Fast-thinking students solve businesses' IT woes
St. Francis High School team heads to national contest
They excelled in their high school Advanced Placement Cisco Networking course and they scored second in the state for their work on a network design test, presented before a panel of information technology professionals.
Now, St. Francis High School Future Business Leaders of America teammates Ray Moths, Tony Corso and Thomas Fera are packing their bags for a trip to Atlanta for the national competition June 25 to 29.
The high school has had an FBLA team for the past three years, but this is the first year the group is being led by business education teacher Dan Schramka. This also marks the first year Ray, Tony and Thomas are in the group and the first school year that the group is competing in network design. Their goal is to create a computer network for a business that will run successfully.
"We are literally put in front of guys who we hope to be someday in the business world," Thomas said. "I think it's a really great experience."
About 20 minutes before they are scheduled to give their presentation before a group of IT professionals, the students are given a packet, containing a case study. Then the group must analyze the case and implement a business strategy to repair the technology, which also entails drawing a wiring diagram, Thomas explained.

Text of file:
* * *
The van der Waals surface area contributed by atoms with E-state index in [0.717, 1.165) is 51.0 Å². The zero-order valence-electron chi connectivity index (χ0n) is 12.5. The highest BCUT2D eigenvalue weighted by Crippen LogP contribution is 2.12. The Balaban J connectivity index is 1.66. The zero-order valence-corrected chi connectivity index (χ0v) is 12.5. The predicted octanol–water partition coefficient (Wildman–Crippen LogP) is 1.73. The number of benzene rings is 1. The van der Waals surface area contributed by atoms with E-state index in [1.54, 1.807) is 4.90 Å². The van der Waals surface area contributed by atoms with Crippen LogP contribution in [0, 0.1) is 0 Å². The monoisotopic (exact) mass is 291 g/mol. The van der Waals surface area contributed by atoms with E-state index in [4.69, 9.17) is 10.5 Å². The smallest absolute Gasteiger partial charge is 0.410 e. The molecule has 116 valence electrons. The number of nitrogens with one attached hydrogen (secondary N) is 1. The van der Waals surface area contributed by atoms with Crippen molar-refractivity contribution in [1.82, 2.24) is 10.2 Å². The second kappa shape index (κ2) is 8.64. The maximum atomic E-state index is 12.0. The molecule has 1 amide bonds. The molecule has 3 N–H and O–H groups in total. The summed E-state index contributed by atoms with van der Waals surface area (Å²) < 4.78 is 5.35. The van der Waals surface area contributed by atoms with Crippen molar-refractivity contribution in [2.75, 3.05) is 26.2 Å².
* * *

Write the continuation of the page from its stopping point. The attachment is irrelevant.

To solve the case in a short amount of time, each teammate solves a specific aspect of the problem. In the state competition, Ray worked on new computer and hardware installations, Tony focused on user training and infrastructure upgrades, and Thomas oversaw security and server implementation.
Competitors are judged on their background, how they approach and solve the case study, and their presentation. Effectively communicating and abiding by the "strict dress code" are huge components of the score, Schramka said.
"So it's good, it really gives them some nice exposure to the real business world," he said. "That's why I think a lot of kids take advantage of this competition."
Because the case study is distributed to the group minutes before a set presentation, practicing for the event mostly consists of building public speaking skills, Thomas said. Mastering the subject beforehand is crucial in the competitions.
"There's always new stuff to learn because IT is something that changes from year to year," he said. "You always have to keep up with the current trends."
Ray and Tony are juniors and plan to participate again next year, but they will have to choose a new category, Tony said.
Thomas is a senior and will attend Marquette University this fall in pursuit of a business degree.
The FBLA program is for high school students and prepares them for Phi Beta Lambda, the college program.
Ray, Tony and Thomas also are a step closer to earning their Cisco Certified Networking Associate certification. Because they have already taken the AP course, all the team members need to become certified is to take one more course at a postsecondary school and to take the CCNA test.
"That's a professional certification," Tony said. "That's quite valued in the IT world."
FBLA-PBL has about 215,000 high school members and 11,000 postsecondary-school members, according to the FBLA-PBL Web site.
Chantel Balzell can be reached at (262) 446-6602.
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